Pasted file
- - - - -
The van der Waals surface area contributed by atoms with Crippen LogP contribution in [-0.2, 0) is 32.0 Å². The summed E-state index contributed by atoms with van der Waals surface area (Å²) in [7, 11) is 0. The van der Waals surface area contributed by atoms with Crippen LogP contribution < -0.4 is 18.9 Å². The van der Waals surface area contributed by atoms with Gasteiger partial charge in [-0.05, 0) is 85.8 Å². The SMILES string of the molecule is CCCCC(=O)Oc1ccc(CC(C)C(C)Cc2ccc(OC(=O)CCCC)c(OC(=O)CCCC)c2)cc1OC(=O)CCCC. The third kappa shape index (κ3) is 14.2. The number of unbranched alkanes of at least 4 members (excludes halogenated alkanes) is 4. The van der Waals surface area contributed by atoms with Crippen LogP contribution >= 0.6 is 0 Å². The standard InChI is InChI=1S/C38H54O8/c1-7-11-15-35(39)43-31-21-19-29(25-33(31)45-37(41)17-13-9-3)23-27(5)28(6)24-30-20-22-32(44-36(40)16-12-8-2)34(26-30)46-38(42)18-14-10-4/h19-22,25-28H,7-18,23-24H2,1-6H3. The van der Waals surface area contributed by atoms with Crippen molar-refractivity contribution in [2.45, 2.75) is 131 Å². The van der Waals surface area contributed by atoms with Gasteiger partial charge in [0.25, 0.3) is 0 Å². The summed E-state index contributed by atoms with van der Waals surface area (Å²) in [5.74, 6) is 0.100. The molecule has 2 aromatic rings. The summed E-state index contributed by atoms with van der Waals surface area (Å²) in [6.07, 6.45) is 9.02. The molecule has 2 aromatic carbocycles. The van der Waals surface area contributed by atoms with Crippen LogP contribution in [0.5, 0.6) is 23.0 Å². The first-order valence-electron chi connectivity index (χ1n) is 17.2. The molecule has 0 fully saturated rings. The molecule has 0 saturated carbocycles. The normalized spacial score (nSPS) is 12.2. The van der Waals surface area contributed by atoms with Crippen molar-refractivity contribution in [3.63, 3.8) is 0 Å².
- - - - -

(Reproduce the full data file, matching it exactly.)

The van der Waals surface area contributed by atoms with Crippen LogP contribution in [-0.2, 0) is 32.0 Å². The summed E-state index contributed by atoms with van der Waals surface area (Å²) in [7, 11) is 0. The van der Waals surface area contributed by atoms with Crippen LogP contribution < -0.4 is 18.9 Å². The van der Waals surface area contributed by atoms with Gasteiger partial charge in [-0.05, 0) is 85.8 Å². The SMILES string of the molecule is CCCCC(=O)Oc1ccc(CC(C)C(C)Cc2ccc(OC(=O)CCCC)c(OC(=O)CCCC)c2)cc1OC(=O)CCCC. The third kappa shape index (κ3) is 14.2. The number of unbranched alkanes of at least 4 members (excludes halogenated alkanes) is 4. The van der Waals surface area contributed by atoms with Crippen LogP contribution >= 0.6 is 0 Å². The standard InChI is InChI=1S/C38H54O8/c1-7-11-15-35(39)43-31-21-19-29(25-33(31)45-37(41)17-13-9-3)23-27(5)28(6)24-30-20-22-32(44-36(40)16-12-8-2)34(26-30)46-38(42)18-14-10-4/h19-22,25-28H,7-18,23-24H2,1-6H3. The van der Waals surface area contributed by atoms with Crippen molar-refractivity contribution in [2.45, 2.75) is 131 Å². The van der Waals surface area contributed by atoms with Gasteiger partial charge in [0.25, 0.3) is 0 Å². The summed E-state index contributed by atoms with van der Waals surface area (Å²) in [5.74, 6) is 0.100. The molecule has 2 aromatic rings. The summed E-state index contributed by atoms with van der Waals surface area (Å²) in [6.07, 6.45) is 9.02. The molecule has 2 aromatic carbocycles. The van der Waals surface area contributed by atoms with Crippen LogP contribution in [0.5, 0.6) is 23.0 Å². The first-order valence-electron chi connectivity index (χ1n) is 17.2. The molecule has 0 fully saturated rings. The molecule has 0 saturated carbocycles. The normalized spacial score (nSPS) is 12.2. The van der Waals surface area contributed by atoms with Crippen molar-refractivity contribution in [3.63, 3.8) is 0 Å².